I got to see the copy that was here at the NRB but you can go to Israel and see the real thing. And when you get there you get to meet one of the characters of Israel that I've discovered. It's Father Kelly.

And be careful when you're shaking his hand because it moves all over the place. But Father Kelly what a joy it is to have you on today. And to just give our listeners a taste of what they would discover were they to visit you there in Magdala. It's not about visiting me folks. Please come and walk where Jesus walked. And in Magdala you can walk where Jesus taught. It's the crossroads of Jewish and Christian history. There we have a synagogue from the time of Jesus. Jesus himself probably visited for sure. Part of it is to see you.

Because I'll tell you why. I was down at that exhibit. I bet I studied that stone for the better part of 45 minutes. And I looked at it and I looked at it and I looked at it. And I thought about it and I prayed about it and a lot of things. And then you come up here and in five minutes share with me so much more that I could have been enjoying had I known. But see because of your passion for what God gave you, you can now share with other folks.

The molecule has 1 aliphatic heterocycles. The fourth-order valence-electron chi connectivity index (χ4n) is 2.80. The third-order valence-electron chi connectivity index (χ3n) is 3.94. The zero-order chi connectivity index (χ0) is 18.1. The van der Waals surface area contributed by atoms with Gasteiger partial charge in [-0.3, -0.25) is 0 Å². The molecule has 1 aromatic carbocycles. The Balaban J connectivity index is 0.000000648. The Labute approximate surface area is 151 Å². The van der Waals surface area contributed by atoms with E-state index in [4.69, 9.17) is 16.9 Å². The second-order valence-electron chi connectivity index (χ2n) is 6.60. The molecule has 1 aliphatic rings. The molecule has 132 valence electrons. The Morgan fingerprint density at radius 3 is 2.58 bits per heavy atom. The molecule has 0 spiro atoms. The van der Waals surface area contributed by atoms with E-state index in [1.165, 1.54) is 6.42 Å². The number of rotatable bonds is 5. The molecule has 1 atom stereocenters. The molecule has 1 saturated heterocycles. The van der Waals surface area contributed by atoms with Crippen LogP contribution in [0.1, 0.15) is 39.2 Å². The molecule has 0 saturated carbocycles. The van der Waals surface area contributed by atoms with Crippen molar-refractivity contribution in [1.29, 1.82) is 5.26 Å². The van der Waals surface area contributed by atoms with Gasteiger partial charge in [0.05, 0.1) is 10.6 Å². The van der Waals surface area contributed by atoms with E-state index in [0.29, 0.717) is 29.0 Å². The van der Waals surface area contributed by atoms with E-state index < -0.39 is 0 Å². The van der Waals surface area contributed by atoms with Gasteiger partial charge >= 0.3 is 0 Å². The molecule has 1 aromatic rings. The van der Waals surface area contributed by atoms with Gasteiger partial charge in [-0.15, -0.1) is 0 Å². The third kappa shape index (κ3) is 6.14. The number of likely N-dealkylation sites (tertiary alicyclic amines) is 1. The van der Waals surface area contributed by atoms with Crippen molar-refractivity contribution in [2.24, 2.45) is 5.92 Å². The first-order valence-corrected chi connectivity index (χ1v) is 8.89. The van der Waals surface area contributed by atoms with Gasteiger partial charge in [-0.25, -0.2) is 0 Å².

So they get to not only have a blast at Magdala but they get to find out so much more about it because God has taught you along the way. Thank you, Father, so much for being with us today. God bless you, Rabbi. God bless you.

We didn't talk at all about the Duke and Altom. We didn't, but we will the next time when you come on my show live. Okay, God bless you. Say, what would you do if you were a new Christian and you didn't have a Bible?

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Whisper: medium.en / 2023-08-08 01:06:52 / 2023-08-08 01:11:44 / 5